Abstract: In this dissertation, I unpack startup founders’ characteristics and investigate their impact on the performance of young high-tech startups. I distinguish specific aspects of founders that convey their unobservable quality and human capital, and advance new arguments that deepen our understanding about founders’ role in shaping the prospects and performance of young high-tech startups. In particular, I examine founders’ distinct technical and entrepreneurial credentials that have the effect of facilitating important milestones for startups, such as strategic alliances and initial public offering, which ensure startups’ growth and survival. Further, I also investigate the contingent effects of these credentials of startup founders on the degree of uncertainty that prevails for potential alliances partners and investors about startups’ underlying quality. In three essays that comprise this dissertation, I find evidence that startup founders’ scientific and entrepreneurial credentials promote favorable cooperative commercialization agreements for startups with alliances partners and accelerate their initial public offerings. I also find evidence that these distinct credentials of founders are more useful when there is higher uncertainty about startups’ quality. These findings have important implications for research in strategy and entrepreneurship about the significance and enduring impact of startups’ founding teams on startups’ growth and performance. The arguments and evidence also provide many practical implications for high-tech entrepreneurs and resource providers.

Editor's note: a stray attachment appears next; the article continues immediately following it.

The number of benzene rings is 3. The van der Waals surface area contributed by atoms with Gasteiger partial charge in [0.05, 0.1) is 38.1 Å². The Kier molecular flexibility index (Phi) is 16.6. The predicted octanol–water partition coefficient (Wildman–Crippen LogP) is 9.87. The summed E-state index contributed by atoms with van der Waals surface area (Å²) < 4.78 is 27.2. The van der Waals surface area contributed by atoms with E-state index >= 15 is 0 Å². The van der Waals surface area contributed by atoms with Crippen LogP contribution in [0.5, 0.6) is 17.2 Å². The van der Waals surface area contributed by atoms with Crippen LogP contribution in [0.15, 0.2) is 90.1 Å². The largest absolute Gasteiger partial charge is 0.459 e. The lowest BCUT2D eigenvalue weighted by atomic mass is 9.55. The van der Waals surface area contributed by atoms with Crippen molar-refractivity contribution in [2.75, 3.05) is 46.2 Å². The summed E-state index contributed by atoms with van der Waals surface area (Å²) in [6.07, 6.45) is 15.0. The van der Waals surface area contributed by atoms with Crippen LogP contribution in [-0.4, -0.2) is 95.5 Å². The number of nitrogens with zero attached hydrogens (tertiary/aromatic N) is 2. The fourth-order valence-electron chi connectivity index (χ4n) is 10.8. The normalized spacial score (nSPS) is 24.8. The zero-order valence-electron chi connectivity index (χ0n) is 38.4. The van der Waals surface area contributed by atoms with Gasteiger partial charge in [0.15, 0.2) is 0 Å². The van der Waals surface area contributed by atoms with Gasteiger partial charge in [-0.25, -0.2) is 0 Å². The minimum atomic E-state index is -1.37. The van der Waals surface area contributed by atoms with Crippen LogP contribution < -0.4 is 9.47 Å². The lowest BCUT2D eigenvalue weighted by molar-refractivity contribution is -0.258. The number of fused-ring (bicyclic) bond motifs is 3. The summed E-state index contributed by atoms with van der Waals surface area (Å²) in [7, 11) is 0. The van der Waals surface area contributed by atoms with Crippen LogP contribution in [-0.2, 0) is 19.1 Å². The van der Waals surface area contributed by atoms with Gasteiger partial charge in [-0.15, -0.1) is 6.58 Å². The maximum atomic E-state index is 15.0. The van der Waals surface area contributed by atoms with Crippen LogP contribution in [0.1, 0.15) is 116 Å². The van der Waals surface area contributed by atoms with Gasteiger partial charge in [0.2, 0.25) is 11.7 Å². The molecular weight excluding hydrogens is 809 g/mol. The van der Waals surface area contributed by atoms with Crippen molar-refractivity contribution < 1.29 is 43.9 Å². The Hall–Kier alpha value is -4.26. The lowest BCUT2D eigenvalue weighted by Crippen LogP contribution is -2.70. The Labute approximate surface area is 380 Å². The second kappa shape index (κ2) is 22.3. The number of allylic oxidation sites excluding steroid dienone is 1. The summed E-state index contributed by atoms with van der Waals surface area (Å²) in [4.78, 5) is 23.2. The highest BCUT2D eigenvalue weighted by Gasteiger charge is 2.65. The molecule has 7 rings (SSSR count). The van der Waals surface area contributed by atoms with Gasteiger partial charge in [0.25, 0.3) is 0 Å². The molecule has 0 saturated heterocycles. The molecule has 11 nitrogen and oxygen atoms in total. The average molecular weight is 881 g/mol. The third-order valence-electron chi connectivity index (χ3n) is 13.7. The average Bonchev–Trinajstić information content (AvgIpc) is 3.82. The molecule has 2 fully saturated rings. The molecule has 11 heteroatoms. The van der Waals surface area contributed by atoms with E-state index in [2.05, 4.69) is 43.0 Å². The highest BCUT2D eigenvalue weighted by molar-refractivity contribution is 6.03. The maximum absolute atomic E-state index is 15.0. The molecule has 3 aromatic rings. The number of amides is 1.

Keywords: Founders' credentials,Initial public offerings,Market for ideas,Signals,Startups,Strategic alliances, Uncertainity